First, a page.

The Autobiography of St. Ignatius


This Autobiography or rather ‘The Acts of St. Ignatius’ as it was originally called was recorded by Father Louis Gonzales, S.J., (‘SJ’ stands for ‘Society of Jesus’) based on St. Ignatius’ oral narration. St. Ignatius of Loyola is one of the most famous Catholic Reformation figures. A contemporary of Luther, Calvin and Erasmus, he pursued a path very different to those men. Where they were each, in their own way, looking to change something about the medieval Church, Ignatius created a religious order that took a special oath of loyalty to the Pope – the Society of Jesus. This order, commonly nicknamed the ‘Jesuits’ or ‘God’s soldiers’ for their dedication to Christ and to the Church, plays an incredibly important role in history. They become so powerful that only two centuries later, they are suppressed. One gets a sense of their dedication in this famous quote, not from his autobiography, but from his Spiritual Exercises:

To be right in everything, we ought always to hold that the white which I see, is black, if the Hierarchical Church so decides it, believing that between Christ our Lord, the Bridegroom, and the Church, His Bride, there is the same Spirit which governs and directs us for the salvation of our souls. Because by the same Spirit and our Lord Who gave the ten Commandments, our holy Mother the Church is directed and governed.

Spiritual Exercises, Thirteenth Rule

His Spiritual Exercises (a sort of spiritual self-help manual) and religious order came to play an important role in the history of the Church.


This is a great read, provided you understand that this is closer to Augustine’s Confessions and not so much a modern autobiography. The story starts with Ignatius’ conversion; after an injury sustained in the heroic defence of a citadel (a defence gallantly acknowledged by the French enemy) Ignatius is bedridden and needs something to occupy himself. He asks for romances, but instead is given The Life of Christ by Rudolph the Carthusian and Flowers of the Saints. Ignatius reads these books, and is struck by the vanity and uselessness of his ‘noble’ life and is prompted by divine mercy to make the resolution to try to imitate Dominic, Francis and all the saints.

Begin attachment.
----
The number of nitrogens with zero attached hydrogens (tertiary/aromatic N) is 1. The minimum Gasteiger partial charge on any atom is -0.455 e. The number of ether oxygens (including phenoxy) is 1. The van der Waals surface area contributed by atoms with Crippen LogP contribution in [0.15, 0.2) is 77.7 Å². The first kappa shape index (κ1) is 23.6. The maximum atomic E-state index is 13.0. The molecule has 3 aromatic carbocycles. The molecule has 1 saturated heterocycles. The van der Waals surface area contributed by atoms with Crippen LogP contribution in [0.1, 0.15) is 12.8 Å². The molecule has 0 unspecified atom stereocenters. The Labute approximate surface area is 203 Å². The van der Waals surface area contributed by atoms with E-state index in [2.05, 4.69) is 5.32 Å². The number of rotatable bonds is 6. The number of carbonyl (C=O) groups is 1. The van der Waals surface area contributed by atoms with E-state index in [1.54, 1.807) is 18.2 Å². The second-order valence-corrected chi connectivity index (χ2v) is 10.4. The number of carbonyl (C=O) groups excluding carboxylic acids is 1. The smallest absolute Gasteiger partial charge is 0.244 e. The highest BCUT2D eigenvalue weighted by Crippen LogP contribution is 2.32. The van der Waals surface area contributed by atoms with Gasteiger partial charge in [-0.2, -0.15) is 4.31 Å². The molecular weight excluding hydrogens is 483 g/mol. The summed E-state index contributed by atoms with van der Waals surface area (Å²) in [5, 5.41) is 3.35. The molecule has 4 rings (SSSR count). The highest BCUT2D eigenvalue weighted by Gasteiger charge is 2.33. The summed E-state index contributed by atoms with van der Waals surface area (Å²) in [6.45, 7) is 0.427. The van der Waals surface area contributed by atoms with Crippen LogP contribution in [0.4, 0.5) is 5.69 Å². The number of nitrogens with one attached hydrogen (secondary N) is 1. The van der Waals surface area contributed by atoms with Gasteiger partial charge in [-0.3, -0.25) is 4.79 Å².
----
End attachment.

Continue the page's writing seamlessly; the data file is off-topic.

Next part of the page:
From these humble beginnings, Ignatius goes on pilgrimage to Jerusalem. On the way, he has a few adventures. These include a darkly humorous encounter with a Saracen whom he considers killing for insulting Mary by suggesting that she did not remain a virgin after Jesus was born; and also a voyage aboard a ship where Ignatius’ lectures on proper moral conduct have the sailors plotting to maroon him on an island somewhere. He appears to be deeply affected by the experience of being in Jerusalem, but is asked to move on.

From here Ignatius goes to Barcelona, Venice, Genoa and Ferrara. He pursues studies in Barcelona, thanks to a wealthy patron named Isabel Roser and a generous teacher named Ardebal. After completing his studies in Barcelona, he traveled to Alcala to study philosophy.  Here he gathers friends and begins to serve the poor, though he has some trouble with the Inquisition. His theology and Spiritual Exercises, a sort of guide to the spiritual life, are thoroughly examined for heresy. He goes on to Paris to study. It is here that his Spiritual Exercises begin to be appreciated by others, starting with three acquaintances of Ignatius’.  Ignatius becomes sick while in Paris, and is advised to return to Spain for his health, which he does.

Later, in Venice, he continues to spread his Spiritual Exercises while awaiting a chance to make another pilgrimage to Jerusalem. He and his companions travel to Rome. The autobiography ends here, but an appendix in the free Kindle version provides additional information about his life and impact, including the date of his death, July 31, 1556.


This account is primarily concerned with the spiritual development of St. Ignatius and the beginnings of what will become the Jesuit order. As such, we don’t get more than a glimpse at the setting. It is also unconcerned with what Ignatius actually taught; that is saved for the Exercises. Ignatius’ character comes through strongly. I enjoyed reading it – it’s pretty short and a light read. It doesn’t compare favorably to Augustine’s Confessions, though; for one, this feels a good deal less heartfelt and though an ‘autobiography’ it is mediated through a scribe. Sometimes it can feel a bit scattered as St. Ignatius will jump back and forth in the chronology of his narration, and it begins midway through his life and ends rather suddenly, but it’s an interesting peek into the life of St. Ignatius of Loyola, founder of the Jesuit order. Ad majorem Dei gloriam!

Verdict: Read if you have an interest in Jesuits or St. Ignatius, otherwise give it a pass.


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